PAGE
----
valuable consideration, could convey more than the right he had to reduce the wife's outstanding interest into possession, subject to “ the wife's equity;" and that if the husband died before that fact had occurred, the wife's right as survivor would bar the assignee. In Elison v. Elwin, 13 Sim. 309, the doctrine in the case of Purdew v. Jackson, re-affirmed by the Vice Chancellor. Again, in Honner v. Morton, 3 Russel's Rep. 65, Lord Chancellor Lyndhurst gave a decided support to the doctrines of the successive masters of the rolls, Lord Alvanley, Sir William Grant, and Sir Th. Plumer, so far as the reversionary interest of the wife was in question ; but he took a distinction between the case in which the husband had an immediate power at the time of the assignment, of reducing the chose in action into possession, and where he had not. In the first case, the assignment ought, in equity, to be regarded as the actual reduction of the property into possession, and a consequent transfer of it, for he had the power to do it, and the assignment amounted to an agreement to do it.

These latter cases were reviewed in Siter and another, guardians of Jordan, 4 Ravle's Rep. 468, by Ch. J. Gibson, with learning and ability, and the reasoning of Sir Thomas Plumer, and of Lord Lyndhurst, powerfully combated. Afterwards, in Sherman v. Reigart, 7 Watts f. Serg. 169, the court declared their adherence to the doctrine in Siter's case. The doctrine of the English cases, that the efficiency of the assignment depends on the previous reduction of the chose in action to possession, is declared not to be sound, inasmuch as the husband jure mariti has dominion over the property as well as the power to reduce it to possession, and his fair bona fide transfer of it for a valuable consideration passes that whole dominion, capacity, and title. The husband, by marriage, succeeds to the wife's power of disposal; and the distinction between vested and contingent, or reversionary interests of the wise, in respect to the marital dominion and power of transfer of it, is held to be without foundation. The crit. ical review in this last case of the English cases was intended only to show the weak grounds on which the new theory rested; and the point really decided in Pennsylvania, and the authority of the case, extend only to prove that an assignment of a wife's chose in action to trustees for the benefit of the wife and children, and to place it beyond the power of waste by the husband, was meritorious and valid in equity.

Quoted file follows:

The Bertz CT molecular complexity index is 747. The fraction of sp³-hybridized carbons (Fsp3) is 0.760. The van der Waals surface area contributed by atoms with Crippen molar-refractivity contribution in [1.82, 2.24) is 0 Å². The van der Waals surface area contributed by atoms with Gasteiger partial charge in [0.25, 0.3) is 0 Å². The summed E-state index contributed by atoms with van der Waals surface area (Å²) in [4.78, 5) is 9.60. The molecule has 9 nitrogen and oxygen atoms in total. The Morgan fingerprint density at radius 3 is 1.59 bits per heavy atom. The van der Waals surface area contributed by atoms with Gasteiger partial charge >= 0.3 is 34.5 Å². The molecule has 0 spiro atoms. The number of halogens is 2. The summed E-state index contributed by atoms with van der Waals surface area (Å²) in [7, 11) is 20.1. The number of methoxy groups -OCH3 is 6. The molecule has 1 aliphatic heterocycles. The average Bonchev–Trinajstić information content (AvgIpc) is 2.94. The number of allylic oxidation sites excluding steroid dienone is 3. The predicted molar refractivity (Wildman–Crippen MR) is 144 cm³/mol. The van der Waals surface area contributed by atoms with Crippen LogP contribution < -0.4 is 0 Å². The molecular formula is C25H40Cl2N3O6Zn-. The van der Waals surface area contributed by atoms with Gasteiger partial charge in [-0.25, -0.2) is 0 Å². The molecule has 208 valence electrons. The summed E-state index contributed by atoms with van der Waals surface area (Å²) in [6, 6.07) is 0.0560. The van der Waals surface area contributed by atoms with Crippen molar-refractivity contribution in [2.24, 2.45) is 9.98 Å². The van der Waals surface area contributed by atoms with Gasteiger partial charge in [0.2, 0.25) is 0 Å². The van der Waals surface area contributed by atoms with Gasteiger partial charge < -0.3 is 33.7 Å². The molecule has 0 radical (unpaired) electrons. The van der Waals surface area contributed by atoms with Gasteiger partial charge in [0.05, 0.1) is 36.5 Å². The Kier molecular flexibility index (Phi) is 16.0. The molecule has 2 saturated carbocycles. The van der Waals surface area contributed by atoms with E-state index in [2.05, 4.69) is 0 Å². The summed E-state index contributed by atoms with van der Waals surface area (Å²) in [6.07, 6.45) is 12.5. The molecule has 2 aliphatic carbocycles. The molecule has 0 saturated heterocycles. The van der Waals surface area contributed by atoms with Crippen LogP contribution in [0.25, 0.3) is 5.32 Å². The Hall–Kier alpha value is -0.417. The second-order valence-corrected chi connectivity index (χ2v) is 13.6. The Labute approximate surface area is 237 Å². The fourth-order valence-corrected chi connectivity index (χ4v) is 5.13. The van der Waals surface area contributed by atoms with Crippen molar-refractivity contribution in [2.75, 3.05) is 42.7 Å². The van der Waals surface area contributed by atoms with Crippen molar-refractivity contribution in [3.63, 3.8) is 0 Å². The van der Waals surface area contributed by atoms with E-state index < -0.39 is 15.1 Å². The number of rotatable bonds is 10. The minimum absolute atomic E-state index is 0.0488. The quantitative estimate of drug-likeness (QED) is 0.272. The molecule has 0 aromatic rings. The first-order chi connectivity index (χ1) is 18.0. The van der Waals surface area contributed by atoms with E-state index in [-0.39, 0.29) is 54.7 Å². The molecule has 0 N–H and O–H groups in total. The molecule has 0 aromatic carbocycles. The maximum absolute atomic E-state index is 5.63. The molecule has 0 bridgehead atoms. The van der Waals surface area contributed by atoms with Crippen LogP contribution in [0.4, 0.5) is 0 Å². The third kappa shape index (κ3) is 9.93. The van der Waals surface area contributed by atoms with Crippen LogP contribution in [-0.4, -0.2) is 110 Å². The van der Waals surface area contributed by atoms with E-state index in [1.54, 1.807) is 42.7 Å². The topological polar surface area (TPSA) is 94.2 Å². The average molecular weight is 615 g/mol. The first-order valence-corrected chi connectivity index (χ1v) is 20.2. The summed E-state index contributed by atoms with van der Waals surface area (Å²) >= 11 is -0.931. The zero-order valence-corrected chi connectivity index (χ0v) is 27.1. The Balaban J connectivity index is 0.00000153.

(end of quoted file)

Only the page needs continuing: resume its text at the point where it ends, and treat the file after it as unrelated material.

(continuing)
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sonable provision out of it for the maintenance of her and her children. Whether the suit for the wife's debt, legacy or portion, be by the husband or by his assignees, the result is the same, and a proper settlement on the wife must first be made of a proportion of the property.a The provision is to be proportioned, not merely to that part of the equitable portion of the wife's estate which the husband seeks, but to the whole of her personal fortune, including what the husband had previously received. And perhaps chancery ought, on just principles, to restrain the husband from availing himself of any means, either at law or equity, of possessing himself of the wife's personal property in action, unless he would make a competent provision for her. The English rule in equity is, that where there is a suit in the ecclesiastical courts for subtraction of a legacy, and there is a married woman to be protected, or a trust to be executed, the court of chancery will restrain the suit by injunction.b Chancery will restrain the husband from proceeding